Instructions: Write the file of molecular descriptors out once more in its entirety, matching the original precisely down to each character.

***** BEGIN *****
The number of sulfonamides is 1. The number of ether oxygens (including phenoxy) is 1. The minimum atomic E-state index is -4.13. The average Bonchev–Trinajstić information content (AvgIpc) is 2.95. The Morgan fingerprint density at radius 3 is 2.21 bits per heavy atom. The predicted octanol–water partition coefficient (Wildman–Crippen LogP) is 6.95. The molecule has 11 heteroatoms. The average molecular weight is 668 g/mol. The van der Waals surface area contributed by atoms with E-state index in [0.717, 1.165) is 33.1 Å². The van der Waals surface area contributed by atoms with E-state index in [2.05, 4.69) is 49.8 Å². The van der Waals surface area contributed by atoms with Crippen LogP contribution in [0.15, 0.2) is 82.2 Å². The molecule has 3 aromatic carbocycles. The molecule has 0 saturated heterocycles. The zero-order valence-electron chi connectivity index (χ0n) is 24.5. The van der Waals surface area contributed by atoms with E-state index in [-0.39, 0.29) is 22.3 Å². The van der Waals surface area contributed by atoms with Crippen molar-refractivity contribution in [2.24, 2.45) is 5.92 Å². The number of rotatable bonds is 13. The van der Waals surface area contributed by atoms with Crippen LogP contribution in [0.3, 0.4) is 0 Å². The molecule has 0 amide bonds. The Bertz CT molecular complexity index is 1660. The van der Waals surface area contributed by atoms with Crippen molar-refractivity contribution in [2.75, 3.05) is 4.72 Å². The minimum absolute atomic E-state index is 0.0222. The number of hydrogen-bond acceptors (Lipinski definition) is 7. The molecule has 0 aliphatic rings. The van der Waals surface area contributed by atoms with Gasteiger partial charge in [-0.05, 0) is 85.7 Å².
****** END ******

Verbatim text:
The number of sulfonamides is 1. The number of ether oxygens (including phenoxy) is 1. The minimum atomic E-state index is -4.13. The average Bonchev–Trinajstić information content (AvgIpc) is 2.95. The Morgan fingerprint density at radius 3 is 2.21 bits per heavy atom. The predicted octanol–water partition coefficient (Wildman–Crippen LogP) is 6.95. The molecule has 11 heteroatoms. The average molecular weight is 668 g/mol. The van der Waals surface area contributed by atoms with E-state index in [0.717, 1.165) is 33.1 Å². The van der Waals surface area contributed by atoms with E-state index in [2.05, 4.69) is 49.8 Å². The van der Waals surface area contributed by atoms with Crippen LogP contribution in [0.15, 0.2) is 82.2 Å². The molecule has 3 aromatic carbocycles. The molecule has 0 saturated heterocycles. The zero-order valence-electron chi connectivity index (χ0n) is 24.5. The van der Waals surface area contributed by atoms with E-state index in [-0.39, 0.29) is 22.3 Å². The van der Waals surface area contributed by atoms with Crippen molar-refractivity contribution in [2.24, 2.45) is 5.92 Å². The number of rotatable bonds is 13. The van der Waals surface area contributed by atoms with Crippen LogP contribution in [0.3, 0.4) is 0 Å². The molecule has 0 amide bonds. The Bertz CT molecular complexity index is 1660. The van der Waals surface area contributed by atoms with Crippen molar-refractivity contribution in [2.75, 3.05) is 4.72 Å². The minimum absolute atomic E-state index is 0.0222. The number of hydrogen-bond acceptors (Lipinski definition) is 7. The molecule has 0 aliphatic rings. The van der Waals surface area contributed by atoms with Gasteiger partial charge in [-0.05, 0) is 85.7 Å².